I was at a party once. I stood next to a female British maintenance officer. We were both leaning backward on the bar looking out at some women carousing in the Officers Club. The decibel level was high in volume and pitch. She said, “Tell me. Why are American women always shrieking?” I shrugged.
Twenty years later, as I started my run from Crosby Manitou State Park, I wondered the same thing. The shrieking echoed through the woods. Always hard to judge distance. I guessed a quarter mile down the trail. About a mile later, I caught up to the last of the group and said, “Hello!” to her back so I wouldn’t surprise them as they walked the same direction I ran. Leo and I ran past the dozen women. There was a gap of about thirty yards and I came upon another one of the women. She turned around and gasped, “Oh!”
Then, speaking as if I wasn’t there, she said, “Surprised me. I turned around and suddenly, there was a man.”
Naturally I heard this as “There was a MAN.” You know, studly. But, truly, it was more like “There was a man.” As in ewww, disgusting. Anyway, it was a long time before the sound faded behind me.
The rest of the run was filled with little novelties as well. Shortly after encountering the ladies, Leo and I flushed a woodcock. Or timberdoodle, which may be the coolest slang name for a bird ever. First one I’ve flushed since I was a teenager.
We continued through the naked maples, which were very different from the blazing colors a week ago. We eventually found Lilly’s Island in Sonju Lake. A pretty island connected to the land with a boardwalk. It was spitting rain at 40F, but still a fun spot.
I forgot my GPS watch on this run. I started to get it by taking off my regular watch. I got interrupted and now I had neither. So I had no clock, no beeping irritation on my wrist accounting the miles. The run was different because I just ran until something was interesting to look at. I ended up running the 11.8 miles in 2:50, which was faster than most of my runs have been lately.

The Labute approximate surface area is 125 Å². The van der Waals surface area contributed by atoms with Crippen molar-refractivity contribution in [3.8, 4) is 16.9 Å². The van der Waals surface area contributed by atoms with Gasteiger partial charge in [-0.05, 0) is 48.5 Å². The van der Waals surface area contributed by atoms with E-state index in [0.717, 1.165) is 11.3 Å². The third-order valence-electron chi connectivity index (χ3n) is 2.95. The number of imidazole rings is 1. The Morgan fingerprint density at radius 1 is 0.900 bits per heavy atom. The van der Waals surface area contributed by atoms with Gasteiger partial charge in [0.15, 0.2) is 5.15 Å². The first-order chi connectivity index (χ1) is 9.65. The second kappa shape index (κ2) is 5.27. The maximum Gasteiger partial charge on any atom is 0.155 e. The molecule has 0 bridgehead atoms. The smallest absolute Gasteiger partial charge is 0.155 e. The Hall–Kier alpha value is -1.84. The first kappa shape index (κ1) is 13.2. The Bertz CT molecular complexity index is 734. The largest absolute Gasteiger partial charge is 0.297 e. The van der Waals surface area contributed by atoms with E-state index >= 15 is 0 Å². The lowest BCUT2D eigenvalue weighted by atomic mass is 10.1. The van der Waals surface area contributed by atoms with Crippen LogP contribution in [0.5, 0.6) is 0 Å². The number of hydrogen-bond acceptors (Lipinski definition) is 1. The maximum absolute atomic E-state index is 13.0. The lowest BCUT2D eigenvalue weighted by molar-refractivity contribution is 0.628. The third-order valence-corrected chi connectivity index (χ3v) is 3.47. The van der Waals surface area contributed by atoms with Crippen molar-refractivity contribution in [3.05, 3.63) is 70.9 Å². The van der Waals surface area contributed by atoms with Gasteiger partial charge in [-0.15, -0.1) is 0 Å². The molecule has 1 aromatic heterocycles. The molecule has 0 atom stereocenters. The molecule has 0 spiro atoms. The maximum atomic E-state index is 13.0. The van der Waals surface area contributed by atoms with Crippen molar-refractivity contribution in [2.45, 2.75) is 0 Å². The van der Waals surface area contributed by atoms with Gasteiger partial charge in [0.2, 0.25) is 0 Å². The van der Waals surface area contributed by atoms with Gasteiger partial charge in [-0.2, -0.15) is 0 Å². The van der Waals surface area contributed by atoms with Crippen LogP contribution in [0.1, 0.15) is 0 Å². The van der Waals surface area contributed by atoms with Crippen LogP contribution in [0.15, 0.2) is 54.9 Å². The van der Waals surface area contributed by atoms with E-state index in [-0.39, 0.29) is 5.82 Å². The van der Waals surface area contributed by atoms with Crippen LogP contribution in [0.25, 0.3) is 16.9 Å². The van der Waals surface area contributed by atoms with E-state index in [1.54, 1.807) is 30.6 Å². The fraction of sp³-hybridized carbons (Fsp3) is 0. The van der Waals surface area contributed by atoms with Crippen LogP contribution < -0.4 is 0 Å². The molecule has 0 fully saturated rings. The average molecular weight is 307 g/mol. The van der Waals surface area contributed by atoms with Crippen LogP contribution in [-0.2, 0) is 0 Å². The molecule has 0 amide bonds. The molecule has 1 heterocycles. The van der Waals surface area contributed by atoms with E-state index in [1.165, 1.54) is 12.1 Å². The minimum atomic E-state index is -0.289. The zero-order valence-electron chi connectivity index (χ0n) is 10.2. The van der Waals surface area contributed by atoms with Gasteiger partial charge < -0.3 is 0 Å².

We went through a cedar swamp. I was concerned that I might see some R.O.U.S.’s. (Reference The Princess Bride movie.) We eventually made it past an old broken down fur trapper’s cabin. We made it to scenic, and quite large, Egge Lake. Still breezy and cold, so we didn’t linger. We also discovered an old bear den. How did I know the nondescript hole in the ground was a bear den? My incredible outdoor experience? No. There was a sign. Leo also found a big burl on one of the trees we passed. He also found several glacial erratics sprinkled through the woods. We heard the sound of freedom above us in Snoopy and even saw some contrails through the scud. “Contrails” are really chemicals used to perform mind control. Everybody knows that.
Somewhere near Egge Lake, on a very easy, flat, generic piece of trail, I went down hard. After I checked that all my limbs worked, I went back to find the culprit. A little pyramid of rock sticking up. Funny how you can run through a boulder field or a swamp filled with roots with no problem. But then on trail that was as easy as a sidewalk, you falldowngoboom. Anyway, it’s always the one you don’t see that gets you.
We met a couple nice older gents. We originally saw them in the take-out parking lot earlier that morning while Leo and I waited for the shuttle. (One guy was in the shuttle. He was going to through-hike the whole SHT in two weeks. He was headed to Otter Lake Road at the far eastern terminus.) These guys had through-hiked the trail when all of the trail was from Castle Danger to the northeast. They said they were revisiting some spots they had seen years before. Naturally, Leo made it weird by dropping a deuce right next to the two guys while we were talking. Awkward.
Anyway, we finished the run by running past about a dozen women who were starting out their backpacking trip from the Finland Community Center parking lot. Strange symmetry.
Today’s Data: No GPS watch, but this leg advertises itself as 11.8 miles.
Consider a donation to the Wounded Warrior Project: North Shore Shmo!
T-Shirt of the Day:
Last fall’s Gobble Gallop in Duluth was momentous. It was the first time Sam beat me in a race. Two miles into the 3.1, I started to string him out a little. See what he had in that no-man’s land about 2/3 through a race. He said, “Slow down.” So I did. Then, with a half mile to go, he recovered and went for it to the finish. I tried as hard as I could, but I couldn’t stay with him. He crowed about how he beat me. I reminded him, I showed mercy at two miles in. He remembered. But then he kicked my ass in the Minnesota Mile this year by almost a minute. I thought I’d have a couple of years of parity before I was done. He went from behind me to way ahead of me. In one year. Dang. (You can see the mud from my dirt sample today in the photo.)